The Delinquent Girl

The Delinquent Girl

The Delinquent Girl

The Delinquent Girl

Synopsis

Over the past decade and a half, girls' involvement in the juvenile justice system has increased. Yet the topic remains under-studied among criminologists. The Delinquent Girl is a "state-of-the-field" evaluation that identifies and analyzes girls who become delinquent, the kinds of crimes they commit and the reasons they commit them. The distinguished academics and practitioners who contributed to this volume provide an overview of the research on girls' delinquency, discuss policy implications and point to areas where further research is critically needed.

Excerpt

With some exceptions, extensive recent scholarship focusing on gender and crime has tended to concentrate on women, not on girls. Longitudinal studies have been conducted with great impact on fields of knowledge; however, most of these, also, did not focus on girls (for example, Farrington 1994; Loeber, Keenan, and Zhang 1997; Thornberry and Krohn 2005). Moffitt and others (2001) and Widom (1995) are notable exceptions. In addition, while existing treatises have provided important windows into girls' involvement in delinquency (see, for example, ChesneyLind and Pasko 2004), no comprehensive review exists of empirical evidence for the causes and correlates of girls' delinquency.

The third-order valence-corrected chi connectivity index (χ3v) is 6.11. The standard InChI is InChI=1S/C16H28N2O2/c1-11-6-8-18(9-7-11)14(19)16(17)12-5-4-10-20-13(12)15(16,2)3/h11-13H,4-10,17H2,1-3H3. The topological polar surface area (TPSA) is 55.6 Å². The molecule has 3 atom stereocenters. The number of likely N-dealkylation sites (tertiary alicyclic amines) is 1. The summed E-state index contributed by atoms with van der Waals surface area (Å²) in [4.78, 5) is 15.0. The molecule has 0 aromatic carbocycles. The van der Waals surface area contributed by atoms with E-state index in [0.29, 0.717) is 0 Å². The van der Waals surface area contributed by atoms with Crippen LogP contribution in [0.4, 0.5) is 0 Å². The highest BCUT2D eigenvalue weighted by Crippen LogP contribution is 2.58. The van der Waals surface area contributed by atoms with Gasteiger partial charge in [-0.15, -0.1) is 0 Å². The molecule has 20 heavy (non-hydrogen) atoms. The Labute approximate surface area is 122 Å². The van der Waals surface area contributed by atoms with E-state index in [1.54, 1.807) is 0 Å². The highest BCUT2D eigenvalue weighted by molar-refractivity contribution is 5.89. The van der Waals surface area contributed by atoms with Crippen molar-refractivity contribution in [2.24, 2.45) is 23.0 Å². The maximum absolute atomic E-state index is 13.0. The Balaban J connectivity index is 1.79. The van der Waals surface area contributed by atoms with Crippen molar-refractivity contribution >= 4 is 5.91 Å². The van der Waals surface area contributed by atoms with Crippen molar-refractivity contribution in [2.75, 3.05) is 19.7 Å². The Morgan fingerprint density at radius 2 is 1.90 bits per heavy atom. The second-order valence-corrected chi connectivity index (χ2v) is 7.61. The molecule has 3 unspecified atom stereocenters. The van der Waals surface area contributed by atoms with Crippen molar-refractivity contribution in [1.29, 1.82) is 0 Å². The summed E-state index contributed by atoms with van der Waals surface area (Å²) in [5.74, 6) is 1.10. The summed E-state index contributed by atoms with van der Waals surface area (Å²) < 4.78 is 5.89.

Over the past decade and a half, girls' involvement in the juvenile justice system has increased. It is estimated that there were over 640,000 arrests of females under eighteen in 2006. Arrests were most common for minor crimes, particularly larceny-theft, simple assault, disorderly conduct, and running away from home. A substantial number of girls, however, were arrested for more serious offenses, such as aggravated assault and burglary. Self-report surveys of juveniles suggest that the extent of female offending is much higher. According to the 2006 Monitoring the Future survey, for example, 26 percent of female high school students reported involvement in shoplifting, while 32 percent admitted to some sort of theft, and 15 percent reported having been involved in a gang fight (Lloyd et al. 2007). Further, some data suggest that girls' delinquency is increasing faster than boys' delinquency (although see the discussion of this idea in Chapter 3). In 1980, girls . . .

Search by... Author
Show... All Results Primary Sources Peer-reviewed

Oops!

An unknown error has occurred. Please click the button below to reload the page. If the problem persists, please try again in a little while.